Running a city effectively requires a series of IT systems but they can quickly become complex, given the various relationships that have to exist between different agencies and functions. To help city leaders more effectively plan and provide services, a movement is afoot to make cities “smarter.”

“The goal of smarter cities is to help urban leaders be able to provide better services and expanded services to citizens,” says Kris Lichter, Director of Smarter Cities for IBM, which is one company trying to help cities get smarter. For IBM, he says smarter cities revolves around helping urban leaders in three areas:

  • Giving them the opportunity to anticipate a problem or opportunity
  • Managing incoming data and responding to it effectively
  • Proactively building for the future

Examples include bringing more intelligence to transportation systems, be it highways or public transit. The idea is to gather data that already exists and mine it to make decisions about how people are using the systems so city leaders can make effective changes and investments, Lichter says. But it also entails giving feedback to citizens in real time, to help them make better decisions – such as alerting them to accidents and traffic jams. The data can also illustrate trends – a given stretch of road that always jams up at a certain time – and help planners find ways to alleviate issues.

Public safety is another area where intelligent systems can play a big role, in cities such as New York. “The Real Time Crime Center they built with our help brings together something like 120 million New York City criminal complaints, 31 million national crime records, 33 billion public records and puts them together in a way that projects a real time visualization for folks to be able to see where linkages are between data points,” he says.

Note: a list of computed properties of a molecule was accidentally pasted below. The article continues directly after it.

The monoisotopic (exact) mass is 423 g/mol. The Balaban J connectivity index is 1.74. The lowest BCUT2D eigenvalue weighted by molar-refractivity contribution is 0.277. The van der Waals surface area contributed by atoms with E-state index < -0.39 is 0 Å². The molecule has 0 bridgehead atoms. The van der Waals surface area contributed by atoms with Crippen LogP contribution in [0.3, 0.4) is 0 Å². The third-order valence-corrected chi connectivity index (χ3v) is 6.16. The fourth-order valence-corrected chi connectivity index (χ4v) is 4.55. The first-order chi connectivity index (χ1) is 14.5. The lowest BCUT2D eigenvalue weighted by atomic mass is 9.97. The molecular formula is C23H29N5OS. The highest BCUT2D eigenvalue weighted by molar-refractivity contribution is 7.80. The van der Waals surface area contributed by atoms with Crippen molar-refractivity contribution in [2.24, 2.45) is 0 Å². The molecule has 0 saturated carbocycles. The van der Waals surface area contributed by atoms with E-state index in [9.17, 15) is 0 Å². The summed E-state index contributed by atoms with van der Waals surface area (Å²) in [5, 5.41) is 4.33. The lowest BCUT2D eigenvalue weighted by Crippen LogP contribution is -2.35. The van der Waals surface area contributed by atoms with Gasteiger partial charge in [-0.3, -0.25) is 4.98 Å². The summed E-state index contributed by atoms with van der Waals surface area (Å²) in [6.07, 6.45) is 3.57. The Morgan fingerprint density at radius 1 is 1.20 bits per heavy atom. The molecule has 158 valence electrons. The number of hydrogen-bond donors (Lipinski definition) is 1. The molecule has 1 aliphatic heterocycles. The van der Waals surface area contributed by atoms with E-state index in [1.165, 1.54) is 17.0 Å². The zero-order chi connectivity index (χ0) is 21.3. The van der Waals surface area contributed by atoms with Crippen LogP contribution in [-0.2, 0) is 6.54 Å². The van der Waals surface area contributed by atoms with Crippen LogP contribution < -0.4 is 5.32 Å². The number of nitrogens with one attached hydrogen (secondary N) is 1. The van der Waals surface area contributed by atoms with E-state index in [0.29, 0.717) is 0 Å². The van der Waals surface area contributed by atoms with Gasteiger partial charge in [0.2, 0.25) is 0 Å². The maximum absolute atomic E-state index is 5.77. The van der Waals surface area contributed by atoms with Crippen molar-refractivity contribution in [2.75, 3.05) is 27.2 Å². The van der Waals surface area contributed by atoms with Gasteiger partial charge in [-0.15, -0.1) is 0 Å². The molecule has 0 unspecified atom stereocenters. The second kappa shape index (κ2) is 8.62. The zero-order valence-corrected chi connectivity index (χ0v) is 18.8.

All of a sudden there are possibilities to react in terms of investigations and response that you didn’t have before.

Similarly, the city of Memphis partnered with the Department of Criminology and Criminal Justice at The University of Memphis to create a predictive analytics system called Blue CRUSH (Criminal Reduction Utilizing Statistical History). It uses IBM predictive analysis software to predict where hot spots will crop up, so the city can target its resources accordingly.

In San Francisco, IBM worked with the Public Utilities Commission to more effectively manage the city’s 1,000+ mile-long sewage system, which was prone to overflows after bad storms. “They can gather information about where potential problems might be, like pumps breaking down, or leaky pipes, overflowing storm drains, whatever it might be, so the San Francisco Public Utilities Commission can be more proactive about it,” Lichter says. “They can see where things may be likely to break down and get in front of it.”

IBM is hardly the only company working to build smarter cities, of course. Four units of NTT Communications are reportedly working to create a smart, eco-friendly city in an area of Japan devastated by the earthquake and tsunami last March, according to Finance GreenWatch.

To learn more about the various ways in which cities are getting smarter, click below and listen to our interview with Kris Lichter.

Kris Litcher by NTTCom Podcast

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